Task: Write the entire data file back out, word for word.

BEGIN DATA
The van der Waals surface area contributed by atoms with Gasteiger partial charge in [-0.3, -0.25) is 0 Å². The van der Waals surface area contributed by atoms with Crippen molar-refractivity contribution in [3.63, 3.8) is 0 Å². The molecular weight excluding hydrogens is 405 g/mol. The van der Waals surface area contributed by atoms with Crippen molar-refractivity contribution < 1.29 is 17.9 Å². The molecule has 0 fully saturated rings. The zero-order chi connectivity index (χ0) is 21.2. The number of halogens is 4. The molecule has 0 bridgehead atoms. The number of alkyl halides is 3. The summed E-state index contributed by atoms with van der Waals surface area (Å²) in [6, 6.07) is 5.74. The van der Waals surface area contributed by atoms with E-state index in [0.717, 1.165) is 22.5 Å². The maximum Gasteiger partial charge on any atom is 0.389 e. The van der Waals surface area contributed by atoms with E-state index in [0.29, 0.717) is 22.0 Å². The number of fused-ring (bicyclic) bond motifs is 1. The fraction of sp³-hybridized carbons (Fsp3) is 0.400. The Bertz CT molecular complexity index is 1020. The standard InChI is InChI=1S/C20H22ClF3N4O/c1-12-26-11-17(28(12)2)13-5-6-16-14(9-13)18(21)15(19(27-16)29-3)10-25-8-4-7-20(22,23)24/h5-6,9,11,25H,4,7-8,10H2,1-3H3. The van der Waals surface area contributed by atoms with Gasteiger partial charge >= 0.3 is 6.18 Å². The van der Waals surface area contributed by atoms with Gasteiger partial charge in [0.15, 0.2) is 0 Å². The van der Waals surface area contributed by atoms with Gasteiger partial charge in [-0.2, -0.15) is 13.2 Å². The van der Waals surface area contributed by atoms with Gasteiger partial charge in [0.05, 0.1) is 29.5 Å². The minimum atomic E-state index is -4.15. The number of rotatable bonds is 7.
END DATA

The van der Waals surface area contributed by atoms with Gasteiger partial charge in [-0.3, -0.25) is 0 Å². The van der Waals surface area contributed by atoms with Crippen molar-refractivity contribution in [3.63, 3.8) is 0 Å². The molecular weight excluding hydrogens is 405 g/mol. The van der Waals surface area contributed by atoms with Crippen molar-refractivity contribution < 1.29 is 17.9 Å². The molecule has 0 fully saturated rings. The zero-order chi connectivity index (χ0) is 21.2. The number of halogens is 4. The molecule has 0 bridgehead atoms. The number of alkyl halides is 3. The summed E-state index contributed by atoms with van der Waals surface area (Å²) in [6, 6.07) is 5.74. The van der Waals surface area contributed by atoms with E-state index in [0.717, 1.165) is 22.5 Å². The maximum Gasteiger partial charge on any atom is 0.389 e. The van der Waals surface area contributed by atoms with E-state index in [0.29, 0.717) is 22.0 Å². The number of fused-ring (bicyclic) bond motifs is 1. The fraction of sp³-hybridized carbons (Fsp3) is 0.400. The Bertz CT molecular complexity index is 1020. The standard InChI is InChI=1S/C20H22ClF3N4O/c1-12-26-11-17(28(12)2)13-5-6-16-14(9-13)18(21)15(19(27-16)29-3)10-25-8-4-7-20(22,23)24/h5-6,9,11,25H,4,7-8,10H2,1-3H3. The van der Waals surface area contributed by atoms with Gasteiger partial charge >= 0.3 is 6.18 Å². The van der Waals surface area contributed by atoms with Gasteiger partial charge in [0.15, 0.2) is 0 Å². The van der Waals surface area contributed by atoms with Gasteiger partial charge in [-0.2, -0.15) is 13.2 Å². The van der Waals surface area contributed by atoms with Gasteiger partial charge in [0.05, 0.1) is 29.5 Å². The minimum atomic E-state index is -4.15. The number of rotatable bonds is 7.